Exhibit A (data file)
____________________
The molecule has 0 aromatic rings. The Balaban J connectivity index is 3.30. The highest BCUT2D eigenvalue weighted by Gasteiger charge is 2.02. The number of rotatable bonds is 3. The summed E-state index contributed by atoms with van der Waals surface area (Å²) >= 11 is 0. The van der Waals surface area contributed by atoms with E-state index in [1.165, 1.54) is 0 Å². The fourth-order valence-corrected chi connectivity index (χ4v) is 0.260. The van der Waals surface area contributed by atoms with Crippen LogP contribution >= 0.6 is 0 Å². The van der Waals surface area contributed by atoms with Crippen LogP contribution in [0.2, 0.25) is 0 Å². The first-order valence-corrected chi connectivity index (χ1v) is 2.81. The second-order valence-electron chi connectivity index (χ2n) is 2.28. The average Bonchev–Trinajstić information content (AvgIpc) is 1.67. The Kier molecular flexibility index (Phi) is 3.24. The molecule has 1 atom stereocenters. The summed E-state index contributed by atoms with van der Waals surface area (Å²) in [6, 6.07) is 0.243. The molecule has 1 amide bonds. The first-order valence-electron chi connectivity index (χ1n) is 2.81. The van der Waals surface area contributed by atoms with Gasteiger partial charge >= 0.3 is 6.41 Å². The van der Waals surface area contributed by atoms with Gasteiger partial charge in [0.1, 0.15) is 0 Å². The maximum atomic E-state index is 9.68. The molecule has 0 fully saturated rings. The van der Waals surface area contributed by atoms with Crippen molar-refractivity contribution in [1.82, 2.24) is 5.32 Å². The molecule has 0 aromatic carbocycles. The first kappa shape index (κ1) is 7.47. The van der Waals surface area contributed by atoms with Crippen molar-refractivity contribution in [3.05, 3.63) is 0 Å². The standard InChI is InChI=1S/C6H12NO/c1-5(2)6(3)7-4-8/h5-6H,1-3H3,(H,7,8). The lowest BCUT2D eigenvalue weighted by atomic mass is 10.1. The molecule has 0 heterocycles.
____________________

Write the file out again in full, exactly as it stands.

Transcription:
The molecule has 0 aromatic rings. The Balaban J connectivity index is 3.30. The highest BCUT2D eigenvalue weighted by Gasteiger charge is 2.02. The number of rotatable bonds is 3. The summed E-state index contributed by atoms with van der Waals surface area (Å²) >= 11 is 0. The van der Waals surface area contributed by atoms with E-state index in [1.165, 1.54) is 0 Å². The fourth-order valence-corrected chi connectivity index (χ4v) is 0.260. The van der Waals surface area contributed by atoms with Crippen LogP contribution >= 0.6 is 0 Å². The van der Waals surface area contributed by atoms with Crippen LogP contribution in [0.2, 0.25) is 0 Å². The first-order valence-corrected chi connectivity index (χ1v) is 2.81. The second-order valence-electron chi connectivity index (χ2n) is 2.28. The average Bonchev–Trinajstić information content (AvgIpc) is 1.67. The Kier molecular flexibility index (Phi) is 3.24. The molecule has 1 atom stereocenters. The summed E-state index contributed by atoms with van der Waals surface area (Å²) in [6, 6.07) is 0.243. The molecule has 1 amide bonds. The first-order valence-electron chi connectivity index (χ1n) is 2.81. The van der Waals surface area contributed by atoms with Gasteiger partial charge >= 0.3 is 6.41 Å². The van der Waals surface area contributed by atoms with Gasteiger partial charge in [0.1, 0.15) is 0 Å². The maximum atomic E-state index is 9.68. The molecule has 0 fully saturated rings. The van der Waals surface area contributed by atoms with Crippen molar-refractivity contribution in [1.82, 2.24) is 5.32 Å². The molecule has 0 aromatic carbocycles. The first kappa shape index (κ1) is 7.47. The van der Waals surface area contributed by atoms with Crippen molar-refractivity contribution in [3.05, 3.63) is 0 Å². The standard InChI is InChI=1S/C6H12NO/c1-5(2)6(3)7-4-8/h5-6H,1-3H3,(H,7,8). The lowest BCUT2D eigenvalue weighted by atomic mass is 10.1. The molecule has 0 heterocycles.